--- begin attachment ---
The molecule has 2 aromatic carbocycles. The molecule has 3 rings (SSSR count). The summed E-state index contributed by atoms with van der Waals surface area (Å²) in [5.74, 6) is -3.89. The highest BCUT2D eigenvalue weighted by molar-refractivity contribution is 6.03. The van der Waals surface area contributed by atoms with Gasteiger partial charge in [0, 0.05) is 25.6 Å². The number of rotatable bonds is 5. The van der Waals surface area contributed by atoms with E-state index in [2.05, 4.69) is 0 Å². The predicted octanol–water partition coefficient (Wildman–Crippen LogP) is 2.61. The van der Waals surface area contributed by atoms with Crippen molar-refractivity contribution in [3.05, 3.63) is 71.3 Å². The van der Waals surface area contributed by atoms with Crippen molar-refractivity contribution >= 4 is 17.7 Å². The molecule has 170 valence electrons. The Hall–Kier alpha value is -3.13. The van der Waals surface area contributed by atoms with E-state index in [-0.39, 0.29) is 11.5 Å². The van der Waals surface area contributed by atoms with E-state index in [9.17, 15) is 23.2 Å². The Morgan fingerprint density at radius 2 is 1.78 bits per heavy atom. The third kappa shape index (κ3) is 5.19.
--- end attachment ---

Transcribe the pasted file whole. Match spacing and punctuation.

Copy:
The molecule has 2 aromatic carbocycles. The molecule has 3 rings (SSSR count). The summed E-state index contributed by atoms with van der Waals surface area (Å²) in [5.74, 6) is -3.89. The highest BCUT2D eigenvalue weighted by molar-refractivity contribution is 6.03. The van der Waals surface area contributed by atoms with Gasteiger partial charge in [0, 0.05) is 25.6 Å². The number of rotatable bonds is 5. The van der Waals surface area contributed by atoms with E-state index in [2.05, 4.69) is 0 Å². The predicted octanol–water partition coefficient (Wildman–Crippen LogP) is 2.61. The van der Waals surface area contributed by atoms with Crippen molar-refractivity contribution in [3.05, 3.63) is 71.3 Å². The van der Waals surface area contributed by atoms with Crippen molar-refractivity contribution >= 4 is 17.7 Å². The molecule has 170 valence electrons. The Hall–Kier alpha value is -3.13. The van der Waals surface area contributed by atoms with E-state index in [-0.39, 0.29) is 11.5 Å². The van der Waals surface area contributed by atoms with E-state index in [9.17, 15) is 23.2 Å². The Morgan fingerprint density at radius 2 is 1.78 bits per heavy atom. The third kappa shape index (κ3) is 5.19.